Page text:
Friday, August 20, 2010
"Directed by John Ford" Directed by Peter Bogdanovich
This documentary, which was first released in 1974 and directed by Peter Bogdanovich, has been updated and restored, with added footage and interviews with the actors, writers, other directors and generally anyone who has been influenced by the works of the legendary Director, John Ford.
Exploring films such as “Stagecoach”, “Young Mr. Lincoln”, “Grapes of Wrath”, “The Quiet Man”, “How Green Was My Valley”, and “”The Man Who Shot Liberty Valance”, along with a score of other films, gives you an idea of just how diverse John Ford’s films are.
A gruff man by nature, he forged relationships with some of Hollywood’s most enduring actors. The 1969 interviews with John Wayne are particularly interesting, as are the ones with Henry Fonda and James Stewart. The stories they relate are at once funny, informative and still manage to give us a close look at this most unusual man.
Also weighing in on the life of John Ford are some current directors who were in their 20’s when this film was originally released in 1974. Both Steven Spielberg and Martin Scorsese talk about the influences of Mr. Ford’s films on their early years as movie fans, and the later influence that these same films had on their own careers as Directors.
The interview with Mr. Ford, done in the desert at the site that served as the backdrop for so many of his films, is a wonderful insight into the man. His monosyllabic answers to complex questions underscore his irascibility. He knew he was difficult. He knew he was temperamental. That was the best part of the man, his unwillingness to compromise who he was. He dressed in Safari clothes and smoked huge cigars. He once knocked out Henry Fonda. This was a most unusual man. And it shows in his films.
The film also delves into his World War Two years making wartime films to stoke the fires of victory. He was wounded at the Battle of Midway while making a documentary film. He was also on the beach at Normandy, recording the landing. That film would be used for training in future amphibious landings. He served in the Navy holding the rank of Commander.
A four time Oscar winning Director, Mr. Ford was one of the early proponents of location shooting and the long shot, in which the star is filmed with a vast panoramic background.
Born John Michael Feeney in Maine to Irish parents, he moved to Hollywood in 1914, following on the heels of his older brother Francis Ford, who was already making films for Thomas Edison. Francis went on to become a Director in his own right.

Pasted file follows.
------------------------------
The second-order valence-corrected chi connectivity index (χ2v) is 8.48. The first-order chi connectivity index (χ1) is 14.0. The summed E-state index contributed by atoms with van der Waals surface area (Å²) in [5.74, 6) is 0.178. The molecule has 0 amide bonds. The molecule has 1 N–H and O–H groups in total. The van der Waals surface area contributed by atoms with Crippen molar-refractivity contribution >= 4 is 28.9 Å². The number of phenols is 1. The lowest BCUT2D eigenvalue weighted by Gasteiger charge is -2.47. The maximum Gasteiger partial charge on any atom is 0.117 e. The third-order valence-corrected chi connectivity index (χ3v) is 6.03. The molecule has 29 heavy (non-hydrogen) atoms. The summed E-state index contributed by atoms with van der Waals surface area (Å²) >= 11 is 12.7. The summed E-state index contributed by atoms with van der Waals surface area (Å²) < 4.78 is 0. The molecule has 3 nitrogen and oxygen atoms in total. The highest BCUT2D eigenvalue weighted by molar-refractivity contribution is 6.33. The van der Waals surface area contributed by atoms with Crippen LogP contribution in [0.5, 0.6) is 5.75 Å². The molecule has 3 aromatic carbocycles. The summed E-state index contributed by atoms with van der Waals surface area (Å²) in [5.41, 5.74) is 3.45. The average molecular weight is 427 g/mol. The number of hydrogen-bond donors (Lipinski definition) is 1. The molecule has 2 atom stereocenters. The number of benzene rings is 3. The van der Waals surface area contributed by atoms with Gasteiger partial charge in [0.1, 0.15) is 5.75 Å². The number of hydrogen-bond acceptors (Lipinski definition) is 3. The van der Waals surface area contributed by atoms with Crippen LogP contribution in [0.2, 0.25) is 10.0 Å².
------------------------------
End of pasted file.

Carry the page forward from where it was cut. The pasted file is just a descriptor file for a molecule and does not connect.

John adopted his brothers stage name of Ford and made his screen debut in 1914. In 1915 he played a Klansman in D.W. Griffith’s “Birth of a Nation.” By 1917 he was a Director, and by the time talkies made their debut he had over 60 films under his belt. As his career rose, his brothers declined. You can see Francis Ford in “The Quiet Man”, he plays the old man in the tavern.
John Ford made some of the most beautiful movies ever to come out of Hollywood. Look at “How Green Was My Valley” with Roddy McDowall. The scenery is beautiful; the camera captures it all in broad sweeps, as well as tight close-ups. His direction of the actors is equally mesmerizing, making us believe that we are in Wales. Unlike “The Quiet Man”, which was shot on location, “How Green Was My Valley”, which swept the Oscars that year (1941), was not shot on location, but instead it was filmed in the hills outside of Hollywood due to concerns about the war in Europe, which we would soon join. The magic of that film is timeless, as is the message.
One of the best things about John Ford’s films is the incredible talent that was available to him through the old “studio contract” system. His “stable” included such notables as, Harry Carey, who appeared in over 25 of Mr. Ford’s films. There were also the legendary character actors such as Thomas Mitchell, Arthur Shields, Barry Fitzgerald, Maureen O’Hara, John Wayne, Vera Miles, James Stewart, John Qualen, John Carridine, Ward Bond , Victor McLaglen and Richard Widmark. These actors and actresses were sometimes referred to as the John Ford Stock Company.
This is an engaging and entertaining documentary on one of the greatest film makers of all time.